Scenes-Of-The-Month: “Dragon Stones” and “The Wolf”

The votes are in and we once again have a tie between Dragon Stones and The Wolf. I think all my other books are getting a little jealous. But the readers have spoken!


The dining hall was impressively large, with enough wood in it to build a corsair fleet to rival the Spanish Armada. A huge fireplace stood at each end of the room, made of smooth river rock set into whitish mortar that had grown discolored from years of smoke. They entered near the hearth on the southern end of the room, and of course the kids raced right over to it, squealing with delight; they were fascinated by fire, as kids often were. A sharp instruction brought them up short, and they slunk back to rejoin their mother at the Please Wait To Be Seated sign.

The room was done up in what Michelle supposed was a frontier style; the log walls were barely visible through the hanging blankets, animal pelts, tchotchkes, creatures stuffed and mounted or, worse, with their disembodied heads nailed to boards and hung from hooks. The skins and skulls made her think of the poacher who had nearly killed them all, and the furs Darwin had found in his wrecked trailer. Wolf pelts, he’d said. She wondered if there were any wolf pelts in here. She vaguely remembered wolves being endangered, but ranchers still shot them for taking livestock, didn’t they? What did they do with the skins afterwards? Maybe they sold them to places like this. The only wall that didn’t sport macabre adornments was the window wall on the western side of the room. From there you could see straight down the valley, gazing across dark, tree-shrouded slopes and the glittering water of the reservoir.

The seating consisted mostly of picnic tables, with a few glass-topped wagon wheels near the bar that had a bistro look to them. The picnic tables were made of knotty pine, lacquered to a new car shine. At least the benches had backs and padded seats.

A host, dressed up like a cowboy, only clean and not smelling of dust, sweat, and horses, came over to the waiting area. He looked like a high schooler, probably working here as a summer job. The name Wayne was sewn onto the breast pocket of his shirt. “Three?”

“Are you a real cowboy?” Robbie asked.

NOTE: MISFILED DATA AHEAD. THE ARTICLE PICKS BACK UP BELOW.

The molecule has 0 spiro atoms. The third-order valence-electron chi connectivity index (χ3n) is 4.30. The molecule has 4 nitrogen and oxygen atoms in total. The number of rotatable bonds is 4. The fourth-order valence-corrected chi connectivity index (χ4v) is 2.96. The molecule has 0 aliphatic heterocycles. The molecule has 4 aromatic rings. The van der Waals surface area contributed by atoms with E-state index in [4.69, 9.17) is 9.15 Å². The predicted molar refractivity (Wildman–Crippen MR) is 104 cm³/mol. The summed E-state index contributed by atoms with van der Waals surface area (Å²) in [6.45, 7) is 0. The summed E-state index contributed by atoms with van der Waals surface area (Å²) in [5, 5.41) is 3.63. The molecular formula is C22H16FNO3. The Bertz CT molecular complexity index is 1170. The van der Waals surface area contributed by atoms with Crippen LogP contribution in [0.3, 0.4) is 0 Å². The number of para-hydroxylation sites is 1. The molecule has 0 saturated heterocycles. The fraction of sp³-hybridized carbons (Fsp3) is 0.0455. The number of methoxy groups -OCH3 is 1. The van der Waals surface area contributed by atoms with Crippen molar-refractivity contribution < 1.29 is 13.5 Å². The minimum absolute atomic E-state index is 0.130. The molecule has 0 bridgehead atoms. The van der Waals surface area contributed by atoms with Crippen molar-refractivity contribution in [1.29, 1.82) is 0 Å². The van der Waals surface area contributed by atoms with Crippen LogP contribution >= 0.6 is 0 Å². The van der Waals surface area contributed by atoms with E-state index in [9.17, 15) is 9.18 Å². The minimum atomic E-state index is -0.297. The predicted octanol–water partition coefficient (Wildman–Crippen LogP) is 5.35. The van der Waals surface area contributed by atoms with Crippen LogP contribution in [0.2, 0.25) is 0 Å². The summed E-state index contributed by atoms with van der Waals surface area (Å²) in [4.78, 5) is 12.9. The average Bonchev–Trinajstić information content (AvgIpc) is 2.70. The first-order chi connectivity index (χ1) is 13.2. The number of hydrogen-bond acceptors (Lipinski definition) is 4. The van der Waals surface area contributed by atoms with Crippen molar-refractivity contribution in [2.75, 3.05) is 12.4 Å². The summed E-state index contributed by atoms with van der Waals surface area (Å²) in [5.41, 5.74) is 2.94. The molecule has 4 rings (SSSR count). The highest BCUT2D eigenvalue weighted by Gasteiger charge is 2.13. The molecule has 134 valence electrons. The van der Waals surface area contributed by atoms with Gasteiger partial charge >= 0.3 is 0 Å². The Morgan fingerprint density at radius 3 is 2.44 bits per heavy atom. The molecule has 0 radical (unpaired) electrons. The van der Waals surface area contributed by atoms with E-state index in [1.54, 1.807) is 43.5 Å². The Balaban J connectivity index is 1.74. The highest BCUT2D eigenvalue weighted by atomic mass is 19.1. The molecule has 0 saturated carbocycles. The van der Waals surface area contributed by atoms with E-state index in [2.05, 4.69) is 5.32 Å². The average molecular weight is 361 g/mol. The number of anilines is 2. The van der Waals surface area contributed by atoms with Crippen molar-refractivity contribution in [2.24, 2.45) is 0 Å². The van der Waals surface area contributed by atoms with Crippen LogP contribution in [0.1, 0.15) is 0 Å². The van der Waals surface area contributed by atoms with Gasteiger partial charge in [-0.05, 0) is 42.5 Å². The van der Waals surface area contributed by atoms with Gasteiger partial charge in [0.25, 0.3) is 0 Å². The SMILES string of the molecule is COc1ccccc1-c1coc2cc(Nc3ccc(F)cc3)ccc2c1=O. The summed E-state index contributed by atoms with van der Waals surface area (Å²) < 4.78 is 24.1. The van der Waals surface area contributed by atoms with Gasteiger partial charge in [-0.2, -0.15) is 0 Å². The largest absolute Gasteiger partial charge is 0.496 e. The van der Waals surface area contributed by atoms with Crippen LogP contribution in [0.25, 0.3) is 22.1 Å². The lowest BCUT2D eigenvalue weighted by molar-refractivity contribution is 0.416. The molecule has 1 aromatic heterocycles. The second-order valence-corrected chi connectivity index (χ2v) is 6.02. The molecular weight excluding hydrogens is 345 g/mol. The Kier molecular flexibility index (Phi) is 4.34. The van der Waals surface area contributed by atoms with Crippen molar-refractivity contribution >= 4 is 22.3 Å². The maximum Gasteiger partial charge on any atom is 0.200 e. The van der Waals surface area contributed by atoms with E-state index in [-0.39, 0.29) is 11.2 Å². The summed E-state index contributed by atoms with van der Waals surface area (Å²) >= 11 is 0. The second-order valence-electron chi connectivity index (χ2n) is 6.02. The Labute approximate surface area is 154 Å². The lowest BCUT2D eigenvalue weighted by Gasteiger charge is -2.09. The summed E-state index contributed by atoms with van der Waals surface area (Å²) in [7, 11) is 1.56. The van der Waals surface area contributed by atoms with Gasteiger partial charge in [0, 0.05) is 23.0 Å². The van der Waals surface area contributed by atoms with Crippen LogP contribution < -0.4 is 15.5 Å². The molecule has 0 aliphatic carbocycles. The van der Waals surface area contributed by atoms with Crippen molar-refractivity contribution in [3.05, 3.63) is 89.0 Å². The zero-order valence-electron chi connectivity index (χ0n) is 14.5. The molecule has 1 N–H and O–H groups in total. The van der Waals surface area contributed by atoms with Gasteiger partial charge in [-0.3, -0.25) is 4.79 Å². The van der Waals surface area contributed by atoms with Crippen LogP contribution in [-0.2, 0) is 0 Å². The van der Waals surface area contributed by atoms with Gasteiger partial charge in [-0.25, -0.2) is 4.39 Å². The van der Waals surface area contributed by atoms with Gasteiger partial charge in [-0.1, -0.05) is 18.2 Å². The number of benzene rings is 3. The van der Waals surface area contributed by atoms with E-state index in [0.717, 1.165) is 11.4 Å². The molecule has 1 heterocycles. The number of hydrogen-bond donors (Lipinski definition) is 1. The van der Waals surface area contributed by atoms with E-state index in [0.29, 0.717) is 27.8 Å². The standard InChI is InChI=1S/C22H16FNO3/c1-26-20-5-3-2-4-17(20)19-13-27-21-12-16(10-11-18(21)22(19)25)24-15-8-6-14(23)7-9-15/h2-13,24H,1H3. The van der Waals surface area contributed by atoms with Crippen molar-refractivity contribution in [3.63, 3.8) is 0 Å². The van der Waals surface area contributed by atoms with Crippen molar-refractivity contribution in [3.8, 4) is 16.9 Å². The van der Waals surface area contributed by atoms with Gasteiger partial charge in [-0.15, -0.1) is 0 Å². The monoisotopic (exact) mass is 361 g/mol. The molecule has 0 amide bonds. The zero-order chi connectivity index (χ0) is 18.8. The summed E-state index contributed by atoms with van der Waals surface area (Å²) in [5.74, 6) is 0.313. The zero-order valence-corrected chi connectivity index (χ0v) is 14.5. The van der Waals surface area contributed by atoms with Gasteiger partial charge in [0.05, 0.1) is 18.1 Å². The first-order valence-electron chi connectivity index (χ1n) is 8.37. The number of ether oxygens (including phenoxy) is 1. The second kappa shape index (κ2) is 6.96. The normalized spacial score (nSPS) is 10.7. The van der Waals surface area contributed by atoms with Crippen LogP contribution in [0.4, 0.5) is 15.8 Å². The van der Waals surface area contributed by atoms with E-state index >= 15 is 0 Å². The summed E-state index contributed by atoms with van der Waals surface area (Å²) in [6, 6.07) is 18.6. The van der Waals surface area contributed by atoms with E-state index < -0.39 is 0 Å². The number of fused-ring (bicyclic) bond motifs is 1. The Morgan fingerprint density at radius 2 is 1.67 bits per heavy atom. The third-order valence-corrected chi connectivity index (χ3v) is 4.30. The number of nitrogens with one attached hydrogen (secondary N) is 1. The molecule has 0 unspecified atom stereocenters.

“Sure thing, pardner,” the teenager said, with all the enthusiasm he probably showed when the teacher called on him in class. Michelle wondered how many hundreds of times he had answered that question.

“When I grow up, I’m going to be a cowboy too,” Robbie said.

“Thought you were gonna be a game warden,” Michael muttered.

“Hey, that’s great,” Wayne said. “We can ride together.”

Robbie’s eyes widened. “Do you ride a horse?”

“Of course he does, honey,” Michelle said. To Wayne, she said, “Yes, three.” Greg, complaining of a stiff neck, had decided to spend the evening in the hot tub and the sauna. She supposed this wasn’t unreasonable, but had hoped that part of being on vacation would be eating dinner together.

“Okay, super. Follow me.”

As Wayne led them to a table, Robbie kept up with the questions. “What’s your horse’s name?”


Of course.

“Do you have a lasso?”


“Do you have a six-shooter?”

“Two of ’em.”

“Do you know any Indians?”

“Sure, lots.”

“How many have you killed?”

“Robbie!” Michelle snapped.

“Here you go.” Wayne put them at a smallish picnic table with a good view of the entrance. “Your server will be here shortly.”

He fled, leaving Robbie’s last question unanswered; after a moment, Robbie said: “I don’t think he’s a real cowboy.”

“Of course he isn’t, dummy,” Michael said. “There aren’t any real cowboys anymore.”

“Michael, apologize to your brother,” Michelle said.

“For what?”

“You know for what.”

Michael looked at Robbie.

“I’m sorry you’re a dummy,” he said solemnly.

Sounds like a good place to get a burger. Next, we have a randomly-selected scene from Dragon Stones:


Tolaria stood at the prow of the Pride as it approached the docks of Achengate. A strong wind had kicked up out of the east, speeding their passage across the grey lake; they had arrived at the harbor much earlier than Talbrett had estimated. From her vantage point it didn’t look like the city had changed much since the last time she’d passed through. Still dirty, still ramshackle. The dilapidated buildings along the harbor stood on rime-encrusted poles rising from the salty waters. She supposed some might find the town quaint and charming, but to her eyes it was merely dreary.

Far beyond Achengate she could see clouds of sand and dust towering over the Salt Flats. The same wind that had sped Talbrett’s ship toward the city was making life hellish out in the wastes, where she was going. Flaurent’s high walls helped keep the salt out, but on a day like this grit would fall from the sky like hail.